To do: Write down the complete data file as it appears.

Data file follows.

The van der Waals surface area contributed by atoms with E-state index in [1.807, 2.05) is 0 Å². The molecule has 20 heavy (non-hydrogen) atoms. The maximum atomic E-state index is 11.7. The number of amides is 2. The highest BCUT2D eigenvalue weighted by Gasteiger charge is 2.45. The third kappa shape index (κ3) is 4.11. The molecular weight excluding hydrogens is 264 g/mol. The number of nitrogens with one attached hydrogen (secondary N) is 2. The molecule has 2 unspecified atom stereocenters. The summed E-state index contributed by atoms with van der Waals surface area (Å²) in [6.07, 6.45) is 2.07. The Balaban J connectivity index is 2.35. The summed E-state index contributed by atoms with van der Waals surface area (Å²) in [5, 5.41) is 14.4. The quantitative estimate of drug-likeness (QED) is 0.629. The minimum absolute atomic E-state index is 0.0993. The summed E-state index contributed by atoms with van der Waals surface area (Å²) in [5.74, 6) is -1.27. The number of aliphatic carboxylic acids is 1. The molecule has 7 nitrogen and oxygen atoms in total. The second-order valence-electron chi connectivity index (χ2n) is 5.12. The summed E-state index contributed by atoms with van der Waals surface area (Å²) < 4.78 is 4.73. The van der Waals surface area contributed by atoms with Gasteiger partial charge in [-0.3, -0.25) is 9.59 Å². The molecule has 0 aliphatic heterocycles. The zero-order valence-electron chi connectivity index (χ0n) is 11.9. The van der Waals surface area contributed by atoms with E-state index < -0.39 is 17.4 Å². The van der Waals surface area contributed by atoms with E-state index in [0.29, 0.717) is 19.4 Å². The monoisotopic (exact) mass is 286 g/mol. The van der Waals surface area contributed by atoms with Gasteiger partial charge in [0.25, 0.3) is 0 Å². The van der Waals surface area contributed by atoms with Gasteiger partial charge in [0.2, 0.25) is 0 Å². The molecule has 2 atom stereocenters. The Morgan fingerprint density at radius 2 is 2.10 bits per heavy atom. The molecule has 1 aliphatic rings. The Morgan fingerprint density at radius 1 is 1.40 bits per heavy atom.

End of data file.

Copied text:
The van der Waals surface area contributed by atoms with E-state index in [1.807, 2.05) is 0 Å². The molecule has 20 heavy (non-hydrogen) atoms. The maximum atomic E-state index is 11.7. The number of amides is 2. The highest BCUT2D eigenvalue weighted by Gasteiger charge is 2.45. The third kappa shape index (κ3) is 4.11. The molecular weight excluding hydrogens is 264 g/mol. The number of nitrogens with one attached hydrogen (secondary N) is 2. The molecule has 2 unspecified atom stereocenters. The summed E-state index contributed by atoms with van der Waals surface area (Å²) in [6.07, 6.45) is 2.07. The Balaban J connectivity index is 2.35. The summed E-state index contributed by atoms with van der Waals surface area (Å²) in [5, 5.41) is 14.4. The quantitative estimate of drug-likeness (QED) is 0.629. The minimum absolute atomic E-state index is 0.0993. The summed E-state index contributed by atoms with van der Waals surface area (Å²) in [5.74, 6) is -1.27. The number of aliphatic carboxylic acids is 1. The molecule has 7 nitrogen and oxygen atoms in total. The second-order valence-electron chi connectivity index (χ2n) is 5.12. The summed E-state index contributed by atoms with van der Waals surface area (Å²) < 4.78 is 4.73. The van der Waals surface area contributed by atoms with Gasteiger partial charge in [-0.3, -0.25) is 9.59 Å². The molecule has 0 aliphatic heterocycles. The zero-order valence-electron chi connectivity index (χ0n) is 11.9. The van der Waals surface area contributed by atoms with E-state index < -0.39 is 17.4 Å². The van der Waals surface area contributed by atoms with E-state index in [0.29, 0.717) is 19.4 Å². The monoisotopic (exact) mass is 286 g/mol. The van der Waals surface area contributed by atoms with Gasteiger partial charge in [0.25, 0.3) is 0 Å². The van der Waals surface area contributed by atoms with Gasteiger partial charge in [0.2, 0.25) is 0 Å². The molecule has 2 atom stereocenters. The Morgan fingerprint density at radius 2 is 2.10 bits per heavy atom. The molecule has 1 aliphatic rings. The Morgan fingerprint density at radius 1 is 1.40 bits per heavy atom.